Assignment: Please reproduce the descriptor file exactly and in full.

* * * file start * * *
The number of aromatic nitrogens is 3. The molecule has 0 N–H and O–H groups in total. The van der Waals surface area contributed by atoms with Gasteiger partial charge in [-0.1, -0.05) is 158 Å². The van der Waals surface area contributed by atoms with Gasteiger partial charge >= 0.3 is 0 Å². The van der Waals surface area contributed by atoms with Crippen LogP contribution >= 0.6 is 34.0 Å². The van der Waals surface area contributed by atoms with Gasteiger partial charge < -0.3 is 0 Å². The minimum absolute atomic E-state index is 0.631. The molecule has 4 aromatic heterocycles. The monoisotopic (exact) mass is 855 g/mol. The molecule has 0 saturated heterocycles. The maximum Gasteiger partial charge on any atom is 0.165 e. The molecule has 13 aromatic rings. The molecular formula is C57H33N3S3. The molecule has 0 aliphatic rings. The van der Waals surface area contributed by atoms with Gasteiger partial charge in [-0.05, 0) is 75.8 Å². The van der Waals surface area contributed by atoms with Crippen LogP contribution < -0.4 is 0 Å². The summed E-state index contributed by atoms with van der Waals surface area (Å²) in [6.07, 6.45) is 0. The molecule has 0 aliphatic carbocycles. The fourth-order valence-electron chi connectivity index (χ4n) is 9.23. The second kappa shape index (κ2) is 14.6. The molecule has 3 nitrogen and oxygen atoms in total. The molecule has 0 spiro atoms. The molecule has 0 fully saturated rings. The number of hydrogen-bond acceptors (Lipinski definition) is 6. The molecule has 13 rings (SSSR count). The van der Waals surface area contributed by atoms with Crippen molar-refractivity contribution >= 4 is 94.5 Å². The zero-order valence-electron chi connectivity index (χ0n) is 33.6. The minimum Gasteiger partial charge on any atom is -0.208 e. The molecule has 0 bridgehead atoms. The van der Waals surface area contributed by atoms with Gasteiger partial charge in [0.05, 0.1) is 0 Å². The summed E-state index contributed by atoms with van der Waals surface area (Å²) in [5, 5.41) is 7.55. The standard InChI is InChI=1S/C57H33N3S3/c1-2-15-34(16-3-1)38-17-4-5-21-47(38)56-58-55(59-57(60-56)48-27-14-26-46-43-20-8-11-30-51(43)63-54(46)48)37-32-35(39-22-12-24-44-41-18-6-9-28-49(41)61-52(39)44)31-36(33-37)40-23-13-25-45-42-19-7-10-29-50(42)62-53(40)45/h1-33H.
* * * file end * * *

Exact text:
The number of aromatic nitrogens is 3. The molecule has 0 N–H and O–H groups in total. The van der Waals surface area contributed by atoms with Gasteiger partial charge in [-0.1, -0.05) is 158 Å². The van der Waals surface area contributed by atoms with Gasteiger partial charge >= 0.3 is 0 Å². The van der Waals surface area contributed by atoms with Crippen LogP contribution >= 0.6 is 34.0 Å². The van der Waals surface area contributed by atoms with Gasteiger partial charge < -0.3 is 0 Å². The minimum absolute atomic E-state index is 0.631. The molecule has 4 aromatic heterocycles. The monoisotopic (exact) mass is 855 g/mol. The molecule has 0 saturated heterocycles. The maximum Gasteiger partial charge on any atom is 0.165 e. The molecule has 13 aromatic rings. The molecular formula is C57H33N3S3. The molecule has 0 aliphatic rings. The van der Waals surface area contributed by atoms with Gasteiger partial charge in [-0.05, 0) is 75.8 Å². The van der Waals surface area contributed by atoms with Crippen LogP contribution < -0.4 is 0 Å². The summed E-state index contributed by atoms with van der Waals surface area (Å²) in [6.07, 6.45) is 0. The molecule has 0 aliphatic carbocycles. The fourth-order valence-electron chi connectivity index (χ4n) is 9.23. The second kappa shape index (κ2) is 14.6. The molecule has 3 nitrogen and oxygen atoms in total. The molecule has 0 spiro atoms. The molecule has 0 fully saturated rings. The number of hydrogen-bond acceptors (Lipinski definition) is 6. The molecule has 13 rings (SSSR count). The van der Waals surface area contributed by atoms with Crippen molar-refractivity contribution >= 4 is 94.5 Å². The zero-order valence-electron chi connectivity index (χ0n) is 33.6. The minimum Gasteiger partial charge on any atom is -0.208 e. The molecule has 0 bridgehead atoms. The van der Waals surface area contributed by atoms with Gasteiger partial charge in [0.05, 0.1) is 0 Å². The summed E-state index contributed by atoms with van der Waals surface area (Å²) in [5, 5.41) is 7.55. The standard InChI is InChI=1S/C57H33N3S3/c1-2-15-34(16-3-1)38-17-4-5-21-47(38)56-58-55(59-57(60-56)48-27-14-26-46-43-20-8-11-30-51(43)63-54(46)48)37-32-35(39-22-12-24-44-41-18-6-9-28-49(41)61-52(39)44)31-36(33-37)40-23-13-25-45-42-19-7-10-29-50(42)62-53(40)45/h1-33H.